macOS High Sierra is heading your way on September 25, and while it’s not packed with major new features to transform your Mac computing experience, there are some cool new tricks you should know about—here are 11 of them to get familiar with before the OS arrives on your machine.
If someone is doing something particularly memorable at the other end of a FaceTime call, High Sierra lets you snap the action as a Live Photo using the button at the bottom of the frame. Both participants get notified though, so you can’t photograph people secretly.
As usual, Siri gets smarter and better able to understand you in macOS High Sierra, but in terms of actual new tricks for your Mac computer, try asking for some music you’ll like or for some mellow tunes—assuming you’re a paid-up Apple Music member.
High Sierra transitions your Mac to the brand new Apple File System or APFS. A lot of the improvements and upgrades happen behind the scenes, but you should notice a much faster response when carrying out jobs like duplicating files and finding the size of a folder.
New in Mail in High Sierra is a Top Hits panel in search, powered by Spotlight: Your messages get intelligently analysed based on how you interact with them, so you should find more relevant emails appear above other results whenever you type in a search.
Also new in Mail is a split view mode that lets you open up a compose window on one side of the screen while keeping an eye on your inbox on the other. You’ll automatically get put into split view mode when you click the compose button when running Mail full screen.
One of the changes coming to Photos is an upgrade in the smart facial recognition system that picks out your friends, family members, colleagues, and everyone else in your snaps. Apple says the system works better than ever, and now syncs across all your devices.
Also new in Photos are a bunch of extra editing tools, including a curves dialog for fine-tuning the color and contrast of your pictures—features normally found in fancier photo editors like Adobe Lightroom or the now defunct Apple Aperture. As in iOS 11, Photos can now play GIFs and turn Live Photos into loop clips, bounce clips, or long exposure-style shots too.
Notes can now be pinned (via the File or right-click menu), helping you remember the most important stuff on your to do list or list of groceries. Also new are tables, which you can insert from the toolbar at the top of the Notes screen or via the Format menu.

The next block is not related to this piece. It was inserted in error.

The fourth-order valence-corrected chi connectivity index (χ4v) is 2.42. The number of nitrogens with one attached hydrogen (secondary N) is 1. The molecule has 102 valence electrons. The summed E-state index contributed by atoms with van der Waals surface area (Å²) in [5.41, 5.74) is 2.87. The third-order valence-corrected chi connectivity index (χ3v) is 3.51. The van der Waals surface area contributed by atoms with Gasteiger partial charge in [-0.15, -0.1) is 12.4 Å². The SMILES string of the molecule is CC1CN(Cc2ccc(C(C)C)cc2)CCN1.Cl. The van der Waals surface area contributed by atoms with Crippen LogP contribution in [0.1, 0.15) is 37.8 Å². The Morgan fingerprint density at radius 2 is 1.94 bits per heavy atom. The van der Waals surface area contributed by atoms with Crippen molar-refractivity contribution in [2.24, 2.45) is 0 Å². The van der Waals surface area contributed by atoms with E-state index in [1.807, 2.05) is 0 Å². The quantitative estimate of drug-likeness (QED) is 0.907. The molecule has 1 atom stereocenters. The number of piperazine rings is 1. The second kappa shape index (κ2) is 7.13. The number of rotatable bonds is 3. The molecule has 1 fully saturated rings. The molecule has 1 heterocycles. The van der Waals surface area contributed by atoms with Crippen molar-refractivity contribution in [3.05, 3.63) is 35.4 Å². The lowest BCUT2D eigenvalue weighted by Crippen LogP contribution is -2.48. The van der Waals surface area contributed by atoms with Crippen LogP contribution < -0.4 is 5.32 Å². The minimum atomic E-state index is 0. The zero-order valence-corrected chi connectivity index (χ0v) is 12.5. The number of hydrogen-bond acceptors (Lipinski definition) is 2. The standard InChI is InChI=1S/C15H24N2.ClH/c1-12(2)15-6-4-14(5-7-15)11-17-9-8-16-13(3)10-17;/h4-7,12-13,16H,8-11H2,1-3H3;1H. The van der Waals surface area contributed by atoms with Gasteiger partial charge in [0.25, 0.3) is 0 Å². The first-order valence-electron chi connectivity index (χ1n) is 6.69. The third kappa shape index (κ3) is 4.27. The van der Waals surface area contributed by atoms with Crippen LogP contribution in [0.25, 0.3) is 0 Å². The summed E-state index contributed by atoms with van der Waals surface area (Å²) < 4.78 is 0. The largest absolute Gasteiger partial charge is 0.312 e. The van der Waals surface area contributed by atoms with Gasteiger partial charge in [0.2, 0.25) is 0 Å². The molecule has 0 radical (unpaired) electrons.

Before High Sierra, if you wanted VR on a Mac you had to make do with a very old and not very functional beta from Oculus. With macOS High Sierra comes full support for Valve’s SteamVR and the HTC Vive for the first time, as long as you’ve got Apple hardware that’s powerful enough to cope. Developers can now work on VR worlds inside macOS as well, as demoed on stage at WWDC 2017.
Safari is upgraded to run smarter and faster, and will block auto-playing videos by default so you’re not suddenly surprised by music or speech blaring out from one of your browsing tabs. You can change this behavior and whitelist sites in the Safari Preferences.
Also new is a bevy of Safari upgrades: Options to set zoom levels, content blocking, permissions, auto-play settings, and reader mode behavior on a site-by-site basis (Reader can be always on, if you want). Choose Settings for this Website from the Safari menu.
Catching up with the likes of Google Drive and Dropbox, macOS High Sierra now lets you share links to files right from inside the desktop OS itself—just choose Add People from the Share menu in Finder to start adding, and use the options panel to set permissions.
Having previously been introduced as a way of getting data copied between iOS and macOS, you can now use the Universal Clipboard feature to copy stuff between two High Sierra machines, as long as they’re both using the same Apple iCloud account.
Checking up on flights was previously possible in macOS, but it was somewhat hidden. With High Sierra, it’s built right into Spotlight—type in your flight number to get details on departure and arrival times, and a map showing where your chosen plane is in the air.